The H-Word presents first person stories from current and former sex workers across the U.S. Jessie Nicole describes herself as a queer, stubborn, and committed anarcha-feminist. A former prostitute and dedicated activist, she lives in West Hollywood with her longterm partner. I asked Jessie to talk about why she no longer sells sex.
“Retired” feels like such an odd term to use when I’m about to turn 25 but, yeah, I can talk about retirement. If 1 is “I’d go back tomorrow” and 10 is “I’d rather starve first,” I’m somewhere around an 8.
I started doing sex work when I was 19 in college. I mostly worked off sugar daddy sites and answering ads on craigslist. I really didn’t like the sugar daddy work, and realized very quickly that for many of the men it was a way to have the escort experience without paying escort prices, and skirting the stigma of “paying for it” in a lot of ways. I worked sporadically, taking breaks when I needed to concentrate on school or activist projects. I took about a year off when I was in a monogamous relationship and starting graduate school in Chicago, but I missed the work, and missed the money. So I started working for an escort agency in Chicago, and I loved it.
A couple years later I was scared that if I didn’t quit I never would and wouldn’t get the chance to pursue other dreams. I realized that escorting full time was MUCH different than seeing a client whenever I felt like it, and I was getting seriously burned out. I took a break to concentrate on my relationship and other things I wanted to do, and haven’t stopped that break since—that was about two years ago. I miss the financial freedom. I miss being able to set my own schedule, especially with the demands of graduate school, working 15-20 hours a week in an office was really taking a toll on my studies. I also miss feeling powerful and independent. I always felt like I was in control during my sessions, and I liked that.
But then, there is a lot I don’t miss. I don’t really want to see clients in person anymore. I don’t want to deal with that kind of emotional exchange. I also think it would have a negative effect on my relationship with my partner. He’s never told me not to do something or said sex work was a deal breaker, but I don’t think it would be good for our relationship at this point either. He’s not anti-sex work, but he’d be hurt and scared more than anything if I got back into it. Another reason I stopped is that I thought I could never be taken seriously by other activists / non-profit people / political people so long as I was escorting.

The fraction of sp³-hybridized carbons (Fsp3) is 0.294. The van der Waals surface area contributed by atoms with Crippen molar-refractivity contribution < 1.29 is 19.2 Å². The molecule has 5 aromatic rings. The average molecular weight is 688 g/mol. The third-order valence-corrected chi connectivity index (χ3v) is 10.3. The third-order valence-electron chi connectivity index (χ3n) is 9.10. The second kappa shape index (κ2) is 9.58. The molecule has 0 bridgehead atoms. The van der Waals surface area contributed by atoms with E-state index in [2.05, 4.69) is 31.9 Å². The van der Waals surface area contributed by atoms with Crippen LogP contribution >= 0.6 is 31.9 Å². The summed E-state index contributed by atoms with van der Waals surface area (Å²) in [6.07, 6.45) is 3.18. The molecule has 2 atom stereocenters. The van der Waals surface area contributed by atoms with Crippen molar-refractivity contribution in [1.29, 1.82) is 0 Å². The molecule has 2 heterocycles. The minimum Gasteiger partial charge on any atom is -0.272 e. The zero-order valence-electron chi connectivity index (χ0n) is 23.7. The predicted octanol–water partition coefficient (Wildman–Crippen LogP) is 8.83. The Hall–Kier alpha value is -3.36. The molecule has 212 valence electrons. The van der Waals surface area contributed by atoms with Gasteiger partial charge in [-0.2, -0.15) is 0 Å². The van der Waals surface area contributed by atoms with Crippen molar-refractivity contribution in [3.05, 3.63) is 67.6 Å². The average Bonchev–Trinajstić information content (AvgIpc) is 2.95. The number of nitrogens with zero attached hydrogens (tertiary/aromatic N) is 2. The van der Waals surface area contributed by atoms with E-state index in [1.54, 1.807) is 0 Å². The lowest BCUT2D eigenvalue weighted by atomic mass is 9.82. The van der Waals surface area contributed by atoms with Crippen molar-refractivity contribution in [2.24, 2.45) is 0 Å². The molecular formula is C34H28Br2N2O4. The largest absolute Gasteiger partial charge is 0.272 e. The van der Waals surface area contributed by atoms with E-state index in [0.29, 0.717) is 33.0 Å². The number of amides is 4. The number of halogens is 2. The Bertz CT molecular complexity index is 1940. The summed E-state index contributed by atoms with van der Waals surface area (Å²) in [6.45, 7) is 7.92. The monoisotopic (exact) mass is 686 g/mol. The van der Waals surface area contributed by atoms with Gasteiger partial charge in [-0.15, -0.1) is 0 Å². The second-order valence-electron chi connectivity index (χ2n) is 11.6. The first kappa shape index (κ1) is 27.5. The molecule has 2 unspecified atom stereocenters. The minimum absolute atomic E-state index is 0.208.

One of the things I’ve found in my personal life and through sex work activism is that people can be totally on board intellectually with sex work and sex workers’ rights, but still have internal hang ups about the industry (which is even true of sex workers). We live in a society that constantly puts down the sex industry in various ways. It’s hard not to internalize some of that. I feel like, while I was escorting, I had this whole secret identity, and one that was really cool, that I had to shut down. I lied to my friends, family, and partners for years. I still carry around a lot of guilt about that.
Today I work as a receptionist. I’m underpaid and worried about money pretty much constantly. I don’t get treated with nearly as much respect. Clients at least treated me like a person the majority of the time, and interacted with me on a meaningful level. A LOT of people treat receptionists as robots who don’t know anything. And it’s a very predictable job. I know for the most part how each day is going to go, whereas part of the fun of escorting was the adventure. Working 8-5 is pretty brutal. It’s hard to make myself do anything after work. I do my job well, better than they pay me for most days, but I feel like just about anyone can do what I do at my day job. No one escorts like me.
I have two co-workers who I trust and respect who know of my past, but I’m keeping it quiet otherwise. I won’t lie if I’m asked about it, but I’m not advertising it either. I’m more worried about when my parents inevitably find out. I’m really close with my family and I’ve always been worried about disappointing them or losing their respect. When I come out or am outed to my family the narrative will be easier for them to digest in terms of “I did this when I was young, and now I’ve turned it into an awesome social justice thing!” I want to do nonprofit work. I want a career in helping people. I have to keep believing this day job will help me get a day job I actually care about. I think being a receptionist at a respected nonprofit will help me reach that more than sex work will.
In addition to her day job, Jessie volunteers as the Executive Director of Sex Worker’s Outreach Project in Los Angeles (SWOP-LA). Read more from Jessie at her blog.